Trichuris fossor (Hall, 1916) has been reported only from hosts belonging to the genus Thomomys (Wied-Neuwied 1839) (Rodentia: Geomyidae) (Todd and Lepp, 1972; Gardner, 1985; but see Falcón-Ordaz, 1993). Descriptions have been based on morphology and host preference and Trichuris from geomyid hosts have never been sequenced (Eberhardt et al., 2019). The aim of this study was to serve as the first molecular report for T. fossor. The 18S rRNA gene was sequenced for four specimens identified putatively as T. fossor collected from separate Thomomys (western pocket gophers) species hosts.

Materials and methods

Thomomys bulbivorus (Richardson, 1829; Brandt, 1855) were salvaged from trappers working in Yamhill County, Oregon, in April 2018. Thomomys botta e (Eydoux and Gervais, 1836) , T. mazama (Merriam, 1897), and T. talpoides (Richardson, 1828) were collected from Curry, Jackson, and Grant County, respectively, Oregon in August 2019. Complete intestinal tracts were examined following procedures outlined by Gardner and Jasmer (1983). Collected parasites were stored in 95% ethanol. Based on morphology and previous records for the hosts, nematodes found in the ceca were tentatively identified as T. fossor (Chandler, 1945; Todd and Lepp, 1972; Gardner, 1985).

DNA extraction, amplification, and sequencing were performed on individuals from each host species. Before beginning isolation, nematodes were transferred to 1.5 mL microcentrifuge tubes and repeatedly rinsed with DI water (5 rinses of 1 mL dH2O) to remove all traces of ethanol. Nematodes were then transferred into fresh PCR tubes and mechanically homogenized before extracting with the DNeasy Blood and Tissue Kit (Qiagen) following the manufacturer’s protocols. Overlapping fragments of 18S rRNA were amplified using the primers G18S4F (5′-GCTTGTCTCAAAGATTAAGCC-3′), 136R (5′-TGATCCTTCTCGCAGGTTCACCTAC-3′), 652F (5′-GCAGCCGCGGTAATTCCAGCTC-3′), and 647R (5′-CATTCTTGGCAAATGCTTTCGC-3′) (Callejón et al., 2013). After PCR products were visualized on a 1.5% agarose gel, they were SPRI-purified (Elkin et al., 2001) and prepared for direct end sequencing. Sequencing reactions were processed by the Center for Genome Research and Biocomputing (CGRB; Oregon State University, Corvallis, OR).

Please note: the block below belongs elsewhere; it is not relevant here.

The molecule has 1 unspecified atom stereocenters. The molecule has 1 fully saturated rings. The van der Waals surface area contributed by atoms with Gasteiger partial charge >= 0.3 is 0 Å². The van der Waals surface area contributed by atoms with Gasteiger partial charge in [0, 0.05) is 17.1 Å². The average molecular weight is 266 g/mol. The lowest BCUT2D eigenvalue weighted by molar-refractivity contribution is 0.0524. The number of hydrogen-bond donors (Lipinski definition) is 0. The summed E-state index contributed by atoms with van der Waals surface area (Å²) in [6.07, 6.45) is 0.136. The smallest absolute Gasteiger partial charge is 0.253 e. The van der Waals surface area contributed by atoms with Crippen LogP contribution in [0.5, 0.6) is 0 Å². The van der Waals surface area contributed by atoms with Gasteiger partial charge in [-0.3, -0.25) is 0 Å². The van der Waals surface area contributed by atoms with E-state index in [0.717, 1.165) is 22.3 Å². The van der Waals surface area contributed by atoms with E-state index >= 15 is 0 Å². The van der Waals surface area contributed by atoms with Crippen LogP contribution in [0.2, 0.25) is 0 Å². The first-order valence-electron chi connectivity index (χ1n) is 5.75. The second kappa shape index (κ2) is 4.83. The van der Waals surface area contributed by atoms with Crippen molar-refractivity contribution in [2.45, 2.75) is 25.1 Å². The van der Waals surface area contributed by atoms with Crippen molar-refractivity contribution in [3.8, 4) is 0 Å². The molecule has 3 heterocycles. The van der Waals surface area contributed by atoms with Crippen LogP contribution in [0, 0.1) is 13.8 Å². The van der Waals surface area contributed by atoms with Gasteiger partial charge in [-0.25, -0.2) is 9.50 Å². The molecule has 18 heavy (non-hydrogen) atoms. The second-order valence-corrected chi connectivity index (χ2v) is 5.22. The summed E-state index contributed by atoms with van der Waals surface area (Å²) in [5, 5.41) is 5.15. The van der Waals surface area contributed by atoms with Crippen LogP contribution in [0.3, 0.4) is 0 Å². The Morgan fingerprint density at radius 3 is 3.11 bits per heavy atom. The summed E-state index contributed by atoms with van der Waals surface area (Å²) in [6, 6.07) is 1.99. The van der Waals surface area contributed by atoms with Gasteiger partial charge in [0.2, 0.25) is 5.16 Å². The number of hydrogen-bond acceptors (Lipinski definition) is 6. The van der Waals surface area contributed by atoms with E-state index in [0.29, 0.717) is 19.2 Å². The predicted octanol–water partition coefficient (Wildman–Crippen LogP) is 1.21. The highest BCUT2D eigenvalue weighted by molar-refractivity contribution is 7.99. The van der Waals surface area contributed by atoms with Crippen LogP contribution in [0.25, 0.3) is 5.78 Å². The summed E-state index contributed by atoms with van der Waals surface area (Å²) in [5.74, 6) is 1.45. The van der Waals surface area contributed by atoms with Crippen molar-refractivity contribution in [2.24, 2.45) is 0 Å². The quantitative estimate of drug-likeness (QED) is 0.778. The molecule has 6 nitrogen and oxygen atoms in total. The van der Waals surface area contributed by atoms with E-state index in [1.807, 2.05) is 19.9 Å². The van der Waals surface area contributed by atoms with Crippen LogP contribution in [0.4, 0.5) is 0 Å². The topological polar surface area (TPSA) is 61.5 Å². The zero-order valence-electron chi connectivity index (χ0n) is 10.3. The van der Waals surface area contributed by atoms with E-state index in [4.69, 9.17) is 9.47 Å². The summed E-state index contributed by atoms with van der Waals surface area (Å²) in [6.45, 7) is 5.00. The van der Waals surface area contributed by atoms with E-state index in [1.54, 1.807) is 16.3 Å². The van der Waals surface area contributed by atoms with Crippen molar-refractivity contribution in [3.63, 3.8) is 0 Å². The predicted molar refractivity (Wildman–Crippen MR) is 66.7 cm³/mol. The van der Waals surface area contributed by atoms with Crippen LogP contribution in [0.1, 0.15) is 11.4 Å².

Sequences were examined using MEGA v. 7.0.26 (Kumar et al., 2016). Forward and reverse sequences for individual segments were combined by alignment using MUSCLE, followed by combining the two overlapping segments. Low-quality ends were trimmed and a BLAST search against the NCBI nr database was performed. Sequence information from the BLAST match for 26 related taxa was incorporated into a phylogenetic comparison. These additional Trichuris spp. included in the analyses infect dogs, humans, pigs, sheep, and other rodents (murids, cricetids, and arvicolids). Sequences were aligned using MUSCLE, ends were trimmed, and 1,644 base pairs remained. The newly generated sequences were submitted to the GenBank database under accession numbers MT071351, MT071352, MT071353, and MT071354.

Phylogenetic analyses were performed in MEGA v. 7.0.26 (Kumar et al., 2016) and in BEAST2 v. 2.6.1 (Bouckaert et al., 2019). MEGA determined that Kimura 2-parameter with invariant sites and a gamma distribution was the best fit substitution model for this data based on Bayesian information criterion. An evolutionary history was inferred based on this model using the maximum likelihood (ML) method and a consensus tree was generated using 1,000 bootstrapping replicates in MEGA. The Bayesian inference (BI) analysis was prepared in BEAUti v. 2.6.0 (Bouckaert et al., 2019) and performed in BEAST2 v. 2.6.0 (Bouckaert et al., 2019). The analysis used the HKY substitution model with equal frequencies (K2P + I + G is not available in BEAST2) and ran for 1×107 generations. Tracer v 1.7.1 (Rambaut et al., 2018) was used to evaluate convergence and ensure that effective sample size values for each parameter were met (all > 1,000). Tree files were combined in LogCombiner v. 2.6.0 (Bouckaert et al., 2019) and a maximum clade credibility (MCC) tree was constructed using TreeAnnotator v. 2.6.0 (Bouckaert et al., 2019) with posterior probabilities limited 50% and a burn-in percentage of 10%. FigTree v. 1.4.4 (http://tree.bio.ed.ac.uk/software/figtree/) was used to visualize the MCC tree.

Results and discussion